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Are words enough to save our native forests?

December 27, 2018

The State and Federal Governments approved renewal of the Regional Forest Agreements before receiving public feedback. This decision will mean another 20 years of destruction for 432,575ha of public native forests in the Eden and Southern Regions of NSW–mostly woodchips for Asia and, at a loss to taxpayers.  The rules which govern logging (Integrated Forestry Operations Approvals) have changed to increase the damage.  Logging will now be permitted closer to streams, in old growth forests and in rainforests.  Thus, the sector’s oft-used term ‘sustainable forest harvesting’ is proven to be false.

Time will tell if the Great Southern Forest’s (GSF) well-articulated, logical proposal for conservation of the public native forests of south east NSW changes government opinion.

The GSF was conceived in 2012 by members of the National Parks Association Far South Coast branch to champion restorative and adaptive approaches to native forest management (as distinct from plantations).   Decades of research and experience have filtered down to form the essential elements, principles and strong arguments within the GSF proposal for native forest protection.

This initiative supports ‘justice for forests’ based on history, science, local knowledge and expertise and was written by people who value conservation of forests over industrial extraction.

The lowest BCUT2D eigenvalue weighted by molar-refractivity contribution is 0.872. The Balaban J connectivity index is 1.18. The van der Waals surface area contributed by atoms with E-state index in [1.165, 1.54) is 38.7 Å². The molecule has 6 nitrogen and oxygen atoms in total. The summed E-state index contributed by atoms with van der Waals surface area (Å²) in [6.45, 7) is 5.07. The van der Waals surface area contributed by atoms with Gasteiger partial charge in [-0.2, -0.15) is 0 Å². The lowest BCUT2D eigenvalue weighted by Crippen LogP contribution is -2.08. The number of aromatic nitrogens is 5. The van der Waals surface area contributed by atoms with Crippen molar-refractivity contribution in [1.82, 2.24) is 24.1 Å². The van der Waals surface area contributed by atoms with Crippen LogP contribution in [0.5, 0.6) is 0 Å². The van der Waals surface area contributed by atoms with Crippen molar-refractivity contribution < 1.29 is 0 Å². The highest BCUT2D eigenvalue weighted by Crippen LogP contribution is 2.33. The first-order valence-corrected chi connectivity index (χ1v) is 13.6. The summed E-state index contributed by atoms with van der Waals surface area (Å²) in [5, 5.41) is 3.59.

The GSF proposal has been endorsed by over 40 conservation and community groups. See:  GSF’s FaceBook page has engaged thousands of users with local and regional environmental activities.  The message is simple: forests are of more intrinsic and economic value in the ground than from being logged.

The jury is still out on whether the results of the Federal and State Governments’ poorly run triple public feedback process will save our remaining native forests from loss-making logging for woodchips. For the first of their three feedback opportunities, seven government departments compiled over 400,000 words of background reading material for public ingestion.  Background material for the subsequent two feedback opportunities came close to equalling War and Peace.

people who are currently opposing logging of Corunna State Forest
people who are currently opposing logging of Corunna State Forest

Most submissions opposed further native forest logging.  If words aren’t convincing enough, the history of southeast NSW’s decades-long campaigns is meaningfully captured in David Gallan’s Understory and Aftermath.  Wildlife footage is absolutely stunning and re-enforces the critical need to conserve these fragile and beautiful creatures’ natural habitat to safeguard their survival. Walking through a beautiful coastal spotty gum forest to breathe in its beauty and then trudging through a logged coop to gasp at the destruction, should remove all doubt about the critical need for forest protection.

“Those who contemplate the beauty of the earth find reserves of strength that will endure as long as life lasts.”  Rachel Carson, Silent Spring.

Dr Bronte Somerset | | 0487635539
Founder: Great Southern Forest |

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